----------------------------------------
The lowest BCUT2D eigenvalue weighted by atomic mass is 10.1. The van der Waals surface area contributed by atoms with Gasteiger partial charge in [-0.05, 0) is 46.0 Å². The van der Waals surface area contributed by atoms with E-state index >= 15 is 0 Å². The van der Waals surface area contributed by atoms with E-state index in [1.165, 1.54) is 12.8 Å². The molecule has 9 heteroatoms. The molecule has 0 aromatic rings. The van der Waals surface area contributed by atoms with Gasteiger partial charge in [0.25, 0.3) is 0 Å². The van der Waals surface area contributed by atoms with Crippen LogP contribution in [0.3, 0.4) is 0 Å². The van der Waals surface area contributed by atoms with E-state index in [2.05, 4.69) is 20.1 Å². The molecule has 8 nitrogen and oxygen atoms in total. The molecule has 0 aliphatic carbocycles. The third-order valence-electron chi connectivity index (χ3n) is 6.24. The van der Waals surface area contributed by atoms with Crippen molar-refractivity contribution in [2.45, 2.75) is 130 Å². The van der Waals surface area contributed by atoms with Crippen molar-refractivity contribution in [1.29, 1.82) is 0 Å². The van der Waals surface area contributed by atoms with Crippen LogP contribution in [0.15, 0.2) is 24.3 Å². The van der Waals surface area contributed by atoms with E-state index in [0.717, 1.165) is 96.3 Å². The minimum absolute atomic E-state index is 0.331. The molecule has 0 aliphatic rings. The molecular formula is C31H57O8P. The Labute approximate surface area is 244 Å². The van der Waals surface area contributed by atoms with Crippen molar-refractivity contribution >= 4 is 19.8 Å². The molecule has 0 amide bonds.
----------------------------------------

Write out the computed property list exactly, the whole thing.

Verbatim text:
The lowest BCUT2D eigenvalue weighted by atomic mass is 10.1. The van der Waals surface area contributed by atoms with Gasteiger partial charge in [-0.05, 0) is 46.0 Å². The van der Waals surface area contributed by atoms with E-state index >= 15 is 0 Å². The van der Waals surface area contributed by atoms with E-state index in [1.165, 1.54) is 12.8 Å². The molecule has 9 heteroatoms. The molecule has 0 aromatic rings. The van der Waals surface area contributed by atoms with Gasteiger partial charge in [0.25, 0.3) is 0 Å². The van der Waals surface area contributed by atoms with Crippen LogP contribution in [0.3, 0.4) is 0 Å². The van der Waals surface area contributed by atoms with E-state index in [2.05, 4.69) is 20.1 Å². The molecule has 8 nitrogen and oxygen atoms in total. The molecule has 0 aliphatic carbocycles. The third-order valence-electron chi connectivity index (χ3n) is 6.24. The van der Waals surface area contributed by atoms with Crippen molar-refractivity contribution in [2.45, 2.75) is 130 Å². The van der Waals surface area contributed by atoms with Crippen molar-refractivity contribution in [1.29, 1.82) is 0 Å². The van der Waals surface area contributed by atoms with Crippen LogP contribution in [0.15, 0.2) is 24.3 Å². The van der Waals surface area contributed by atoms with E-state index in [0.717, 1.165) is 96.3 Å². The minimum absolute atomic E-state index is 0.331. The molecule has 0 aliphatic rings. The molecular formula is C31H57O8P. The Labute approximate surface area is 244 Å². The van der Waals surface area contributed by atoms with Crippen molar-refractivity contribution >= 4 is 19.8 Å². The molecule has 0 amide bonds.